JOURNALIST: There were a dozen dead bodies in the Euston Road, their outlines

softened by the Black Dust. All was still, houses locked and empty, shops closed - but

looters had helped themselves to wine and food, and outside a jewellers some gold

chains and a watch were scattered on the pavement.


JOURNALIST: I stopped, staring towards the sound. It seemed as if that mighty desert

of houses had found a voice for its fear and solitude.


JOURNALIST: The desolating cry worked upon my mind. The wailing took possession

of me. I was intensely weary, footsore, hungry and thirsty. Why was I wandering alone

in this city of the dead? Why was I alive, when London was lying in state in its black

shroud? I felt intolerably lonely, drifting from street to empty street, drawn inexorably

towards that cry.


JOURNALIST: I saw, over the trees on Primrose Hill, the Fighting Machine from which

the howling came. I crossed Regents Can*l. There stood a second machine, upright, but

as still as the first.

MARTIANS: Ulla! Ul-!

JOURNALIST: Abruptly, the sound ceased. Suddenly, the desolation, the solitude,

became unendurable. While that voice sounded, London had still seemed alive. Now

suddenly, there was a change, the passing of something - and all that remained was this

gaunt quiet.

I looked up and saw a third machine

It was erect and motionless, like the others

An insane resolve possessed me

I would give my life to the Martians, here and now

I marched recklessly towards the Titan and saw that a multitude of black birds was

circling and clustering about the hood. I began running along the road. I felt no fear, only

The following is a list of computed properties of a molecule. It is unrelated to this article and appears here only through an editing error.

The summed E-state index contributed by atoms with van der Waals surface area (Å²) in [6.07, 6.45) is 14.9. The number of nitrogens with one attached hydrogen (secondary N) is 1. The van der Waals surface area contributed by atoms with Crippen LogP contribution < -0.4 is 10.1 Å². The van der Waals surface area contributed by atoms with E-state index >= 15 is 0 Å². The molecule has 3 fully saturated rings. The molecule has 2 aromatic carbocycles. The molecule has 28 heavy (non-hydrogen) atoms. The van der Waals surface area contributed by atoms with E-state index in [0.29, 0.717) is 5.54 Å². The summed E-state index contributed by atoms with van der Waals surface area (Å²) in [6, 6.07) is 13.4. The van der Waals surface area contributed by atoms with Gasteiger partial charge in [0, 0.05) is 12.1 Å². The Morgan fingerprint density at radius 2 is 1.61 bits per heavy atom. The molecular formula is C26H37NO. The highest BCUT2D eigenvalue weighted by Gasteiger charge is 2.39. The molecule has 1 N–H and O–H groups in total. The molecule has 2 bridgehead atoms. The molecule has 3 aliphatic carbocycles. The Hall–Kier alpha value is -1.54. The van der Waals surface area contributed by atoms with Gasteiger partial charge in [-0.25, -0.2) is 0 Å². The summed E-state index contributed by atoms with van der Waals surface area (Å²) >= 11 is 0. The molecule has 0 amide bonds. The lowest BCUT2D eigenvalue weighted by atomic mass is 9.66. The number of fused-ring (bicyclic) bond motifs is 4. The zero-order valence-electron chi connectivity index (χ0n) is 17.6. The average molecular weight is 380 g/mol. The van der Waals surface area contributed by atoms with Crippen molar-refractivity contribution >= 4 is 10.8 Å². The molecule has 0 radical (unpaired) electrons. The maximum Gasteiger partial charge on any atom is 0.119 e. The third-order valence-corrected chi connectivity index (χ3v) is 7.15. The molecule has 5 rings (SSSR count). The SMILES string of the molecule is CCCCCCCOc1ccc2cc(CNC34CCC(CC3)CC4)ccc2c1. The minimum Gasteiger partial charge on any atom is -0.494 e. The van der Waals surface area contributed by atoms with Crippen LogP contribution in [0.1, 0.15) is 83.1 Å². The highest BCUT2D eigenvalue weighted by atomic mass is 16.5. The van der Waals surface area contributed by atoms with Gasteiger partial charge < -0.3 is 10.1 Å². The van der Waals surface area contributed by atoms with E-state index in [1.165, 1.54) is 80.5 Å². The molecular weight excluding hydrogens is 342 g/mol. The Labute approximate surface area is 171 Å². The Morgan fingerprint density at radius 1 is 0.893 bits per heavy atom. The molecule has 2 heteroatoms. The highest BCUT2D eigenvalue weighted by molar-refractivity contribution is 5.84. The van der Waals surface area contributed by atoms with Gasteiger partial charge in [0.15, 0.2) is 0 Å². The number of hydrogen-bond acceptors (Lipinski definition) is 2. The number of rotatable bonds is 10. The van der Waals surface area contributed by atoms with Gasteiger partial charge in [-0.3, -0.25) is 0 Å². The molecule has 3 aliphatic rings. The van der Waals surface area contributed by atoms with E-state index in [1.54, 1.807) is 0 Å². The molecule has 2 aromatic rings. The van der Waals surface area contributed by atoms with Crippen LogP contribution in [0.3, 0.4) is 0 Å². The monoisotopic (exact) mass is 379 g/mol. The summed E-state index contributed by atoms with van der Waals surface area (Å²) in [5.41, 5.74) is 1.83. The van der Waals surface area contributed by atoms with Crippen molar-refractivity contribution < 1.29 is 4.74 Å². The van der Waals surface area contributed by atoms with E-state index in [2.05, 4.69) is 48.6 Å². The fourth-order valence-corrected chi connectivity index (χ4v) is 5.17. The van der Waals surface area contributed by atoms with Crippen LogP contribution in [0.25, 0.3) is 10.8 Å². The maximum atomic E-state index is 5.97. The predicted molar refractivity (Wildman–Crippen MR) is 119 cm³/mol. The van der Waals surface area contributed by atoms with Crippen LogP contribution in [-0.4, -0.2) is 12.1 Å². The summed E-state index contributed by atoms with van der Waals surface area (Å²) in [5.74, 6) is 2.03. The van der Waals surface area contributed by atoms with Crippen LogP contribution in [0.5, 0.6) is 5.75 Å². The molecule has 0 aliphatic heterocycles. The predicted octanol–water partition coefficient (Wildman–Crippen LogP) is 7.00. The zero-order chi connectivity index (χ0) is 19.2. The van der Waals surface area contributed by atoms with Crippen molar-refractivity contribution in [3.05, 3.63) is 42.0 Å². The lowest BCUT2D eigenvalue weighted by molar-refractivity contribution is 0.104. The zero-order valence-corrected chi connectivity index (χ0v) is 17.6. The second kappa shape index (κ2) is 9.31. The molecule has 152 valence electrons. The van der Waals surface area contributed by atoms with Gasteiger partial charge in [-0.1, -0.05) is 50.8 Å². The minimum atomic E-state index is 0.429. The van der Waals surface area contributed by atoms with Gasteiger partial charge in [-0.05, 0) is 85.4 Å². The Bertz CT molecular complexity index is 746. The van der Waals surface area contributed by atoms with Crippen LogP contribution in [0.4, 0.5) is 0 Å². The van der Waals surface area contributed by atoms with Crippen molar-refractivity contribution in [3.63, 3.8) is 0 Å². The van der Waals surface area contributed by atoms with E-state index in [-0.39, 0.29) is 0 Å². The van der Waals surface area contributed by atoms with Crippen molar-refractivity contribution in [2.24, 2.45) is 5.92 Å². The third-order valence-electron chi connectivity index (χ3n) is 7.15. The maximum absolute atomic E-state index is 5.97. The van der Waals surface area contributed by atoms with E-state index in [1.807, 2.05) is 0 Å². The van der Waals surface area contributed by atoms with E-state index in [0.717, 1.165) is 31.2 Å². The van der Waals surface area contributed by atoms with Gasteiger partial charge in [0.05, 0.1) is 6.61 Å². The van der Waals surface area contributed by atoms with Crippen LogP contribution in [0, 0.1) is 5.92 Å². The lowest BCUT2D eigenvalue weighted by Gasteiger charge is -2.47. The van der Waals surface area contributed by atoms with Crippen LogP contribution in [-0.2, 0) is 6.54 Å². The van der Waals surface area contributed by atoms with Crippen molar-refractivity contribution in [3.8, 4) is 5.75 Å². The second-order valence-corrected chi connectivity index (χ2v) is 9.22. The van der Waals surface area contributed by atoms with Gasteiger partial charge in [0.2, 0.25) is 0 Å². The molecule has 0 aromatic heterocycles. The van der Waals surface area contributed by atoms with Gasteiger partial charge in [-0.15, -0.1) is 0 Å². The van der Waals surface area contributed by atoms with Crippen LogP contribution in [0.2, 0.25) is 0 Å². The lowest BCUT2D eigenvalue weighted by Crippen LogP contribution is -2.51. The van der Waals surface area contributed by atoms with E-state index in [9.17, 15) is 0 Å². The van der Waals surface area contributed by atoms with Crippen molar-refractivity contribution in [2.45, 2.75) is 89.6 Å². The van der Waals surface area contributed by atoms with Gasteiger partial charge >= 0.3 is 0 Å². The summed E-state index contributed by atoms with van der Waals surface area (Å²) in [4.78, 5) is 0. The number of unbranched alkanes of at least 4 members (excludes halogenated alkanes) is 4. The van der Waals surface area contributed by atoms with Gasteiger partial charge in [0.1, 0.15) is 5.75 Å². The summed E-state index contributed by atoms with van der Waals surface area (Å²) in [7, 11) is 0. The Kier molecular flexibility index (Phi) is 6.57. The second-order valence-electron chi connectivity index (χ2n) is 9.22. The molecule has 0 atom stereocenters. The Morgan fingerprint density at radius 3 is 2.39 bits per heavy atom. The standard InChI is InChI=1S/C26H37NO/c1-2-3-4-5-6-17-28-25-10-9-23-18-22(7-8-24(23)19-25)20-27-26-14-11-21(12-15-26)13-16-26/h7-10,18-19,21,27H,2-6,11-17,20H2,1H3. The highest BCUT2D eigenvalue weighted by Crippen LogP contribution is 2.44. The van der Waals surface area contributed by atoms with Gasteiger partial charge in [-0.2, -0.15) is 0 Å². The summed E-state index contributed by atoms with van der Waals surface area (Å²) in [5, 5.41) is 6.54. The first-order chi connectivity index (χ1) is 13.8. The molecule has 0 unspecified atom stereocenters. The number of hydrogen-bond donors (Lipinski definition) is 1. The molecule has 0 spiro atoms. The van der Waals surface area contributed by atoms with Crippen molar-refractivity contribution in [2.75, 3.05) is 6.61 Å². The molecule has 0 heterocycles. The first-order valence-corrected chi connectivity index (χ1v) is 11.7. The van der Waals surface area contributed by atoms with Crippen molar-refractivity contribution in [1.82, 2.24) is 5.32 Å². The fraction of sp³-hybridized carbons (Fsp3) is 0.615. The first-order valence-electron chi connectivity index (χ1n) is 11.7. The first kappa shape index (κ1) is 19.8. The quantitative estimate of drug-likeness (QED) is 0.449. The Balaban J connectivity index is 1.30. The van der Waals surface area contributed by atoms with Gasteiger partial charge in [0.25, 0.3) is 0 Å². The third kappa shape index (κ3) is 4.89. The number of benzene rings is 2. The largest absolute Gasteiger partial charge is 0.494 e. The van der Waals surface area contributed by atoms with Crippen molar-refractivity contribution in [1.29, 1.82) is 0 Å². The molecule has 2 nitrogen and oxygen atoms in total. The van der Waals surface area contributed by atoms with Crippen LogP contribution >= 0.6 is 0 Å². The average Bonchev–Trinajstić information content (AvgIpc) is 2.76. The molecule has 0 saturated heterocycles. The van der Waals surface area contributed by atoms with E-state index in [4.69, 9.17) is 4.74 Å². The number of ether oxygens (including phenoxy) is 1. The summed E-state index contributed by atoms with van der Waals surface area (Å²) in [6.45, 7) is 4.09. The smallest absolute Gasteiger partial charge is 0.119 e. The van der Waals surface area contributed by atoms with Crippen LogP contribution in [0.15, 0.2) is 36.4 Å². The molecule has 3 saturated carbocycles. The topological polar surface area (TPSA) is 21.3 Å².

a wild, trembling exultation, as I ran up the hill towards, the motionless monster. Out of

the hood hung red shreds, at which the hungry birds now pecked and tore.

I scrambled up to the crest of Primrose Hill, and the Martian's camp was below me. A

mighty space it was, and scattered about it, in their overturned machines, were the

Martians - dead... slain, after all man's devices had failed, by the humblest things upon

the Earth, Bacteria. Minute, invisible, bacteria!

Directly the Invaders arrived and drank and fed, our microscopic allies

attacked them. From that moment - they were doomed!

JOURNALIST: The torment was ended. The people scattered over the

country, desperate, leaderless, starved... the thousands who had fled by sea -

including the one most dear to me - all would return. The pulse of life, growing stronger

and stronger, would beat again.

As life returns to normal, the question of another attack from Mars causes universal

concern. Is our planet safe, or is this time of peace merely a reprieve? It may be that,

across the immensity of space, they have learned their lessons and even now await their

opportunity. Perhaps the future belongs not to us - but to the Martians?

DEAD LONDON Lyrics From The Musical The War of the Worlds

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